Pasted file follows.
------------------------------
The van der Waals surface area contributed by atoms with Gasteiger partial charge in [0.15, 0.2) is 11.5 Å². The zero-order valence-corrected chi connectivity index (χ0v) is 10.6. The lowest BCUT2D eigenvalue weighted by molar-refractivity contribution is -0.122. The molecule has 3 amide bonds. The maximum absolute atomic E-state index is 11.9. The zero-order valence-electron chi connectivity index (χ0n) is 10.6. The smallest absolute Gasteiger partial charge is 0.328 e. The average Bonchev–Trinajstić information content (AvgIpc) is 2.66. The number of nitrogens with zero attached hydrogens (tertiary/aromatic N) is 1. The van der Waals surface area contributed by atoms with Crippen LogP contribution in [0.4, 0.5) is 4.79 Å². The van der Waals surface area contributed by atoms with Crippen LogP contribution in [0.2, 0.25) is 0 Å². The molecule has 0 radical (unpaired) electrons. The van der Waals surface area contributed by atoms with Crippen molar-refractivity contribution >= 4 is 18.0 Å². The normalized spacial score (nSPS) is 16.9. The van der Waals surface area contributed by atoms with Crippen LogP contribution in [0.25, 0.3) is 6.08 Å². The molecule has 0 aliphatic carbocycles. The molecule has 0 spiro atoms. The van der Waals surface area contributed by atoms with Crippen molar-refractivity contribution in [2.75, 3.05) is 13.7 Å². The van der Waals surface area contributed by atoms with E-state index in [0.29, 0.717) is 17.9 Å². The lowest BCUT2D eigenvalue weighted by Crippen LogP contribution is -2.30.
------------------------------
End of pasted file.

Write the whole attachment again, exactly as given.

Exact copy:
The van der Waals surface area contributed by atoms with Gasteiger partial charge in [0.15, 0.2) is 11.5 Å². The zero-order valence-corrected chi connectivity index (χ0v) is 10.6. The lowest BCUT2D eigenvalue weighted by molar-refractivity contribution is -0.122. The molecule has 3 amide bonds. The maximum absolute atomic E-state index is 11.9. The zero-order valence-electron chi connectivity index (χ0n) is 10.6. The smallest absolute Gasteiger partial charge is 0.328 e. The average Bonchev–Trinajstić information content (AvgIpc) is 2.66. The number of nitrogens with zero attached hydrogens (tertiary/aromatic N) is 1. The van der Waals surface area contributed by atoms with Crippen LogP contribution in [0.4, 0.5) is 4.79 Å². The van der Waals surface area contributed by atoms with Crippen LogP contribution in [0.2, 0.25) is 0 Å². The molecule has 0 radical (unpaired) electrons. The van der Waals surface area contributed by atoms with Crippen molar-refractivity contribution >= 4 is 18.0 Å². The normalized spacial score (nSPS) is 16.9. The van der Waals surface area contributed by atoms with Crippen LogP contribution in [0.25, 0.3) is 6.08 Å². The molecule has 0 aliphatic carbocycles. The molecule has 0 spiro atoms. The van der Waals surface area contributed by atoms with Crippen molar-refractivity contribution in [2.75, 3.05) is 13.7 Å². The van der Waals surface area contributed by atoms with E-state index in [0.29, 0.717) is 17.9 Å². The lowest BCUT2D eigenvalue weighted by Crippen LogP contribution is -2.30.